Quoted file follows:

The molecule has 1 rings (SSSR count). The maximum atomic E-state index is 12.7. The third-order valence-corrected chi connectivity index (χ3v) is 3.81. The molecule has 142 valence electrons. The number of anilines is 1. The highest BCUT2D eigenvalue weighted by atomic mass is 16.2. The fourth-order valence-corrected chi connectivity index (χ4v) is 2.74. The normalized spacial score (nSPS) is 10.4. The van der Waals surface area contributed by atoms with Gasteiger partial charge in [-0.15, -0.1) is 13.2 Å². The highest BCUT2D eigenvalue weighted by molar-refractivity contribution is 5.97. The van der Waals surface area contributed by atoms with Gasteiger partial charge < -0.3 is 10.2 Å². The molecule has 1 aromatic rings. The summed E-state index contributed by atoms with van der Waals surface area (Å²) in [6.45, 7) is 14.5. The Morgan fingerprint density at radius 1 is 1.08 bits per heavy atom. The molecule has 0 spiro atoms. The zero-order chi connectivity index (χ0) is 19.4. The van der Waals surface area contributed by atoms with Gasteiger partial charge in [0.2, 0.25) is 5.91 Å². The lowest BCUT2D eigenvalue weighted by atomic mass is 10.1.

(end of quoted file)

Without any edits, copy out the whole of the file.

The molecule has 1 rings (SSSR count). The maximum atomic E-state index is 12.7. The third-order valence-corrected chi connectivity index (χ3v) is 3.81. The molecule has 142 valence electrons. The number of anilines is 1. The highest BCUT2D eigenvalue weighted by atomic mass is 16.2. The fourth-order valence-corrected chi connectivity index (χ4v) is 2.74. The normalized spacial score (nSPS) is 10.4. The van der Waals surface area contributed by atoms with Gasteiger partial charge in [-0.15, -0.1) is 13.2 Å². The highest BCUT2D eigenvalue weighted by molar-refractivity contribution is 5.97. The van der Waals surface area contributed by atoms with Gasteiger partial charge < -0.3 is 10.2 Å². The molecule has 1 aromatic rings. The summed E-state index contributed by atoms with van der Waals surface area (Å²) in [6.45, 7) is 14.5. The Morgan fingerprint density at radius 1 is 1.08 bits per heavy atom. The molecule has 0 spiro atoms. The zero-order chi connectivity index (χ0) is 19.4. The van der Waals surface area contributed by atoms with Gasteiger partial charge in [0.2, 0.25) is 5.91 Å². The lowest BCUT2D eigenvalue weighted by atomic mass is 10.1.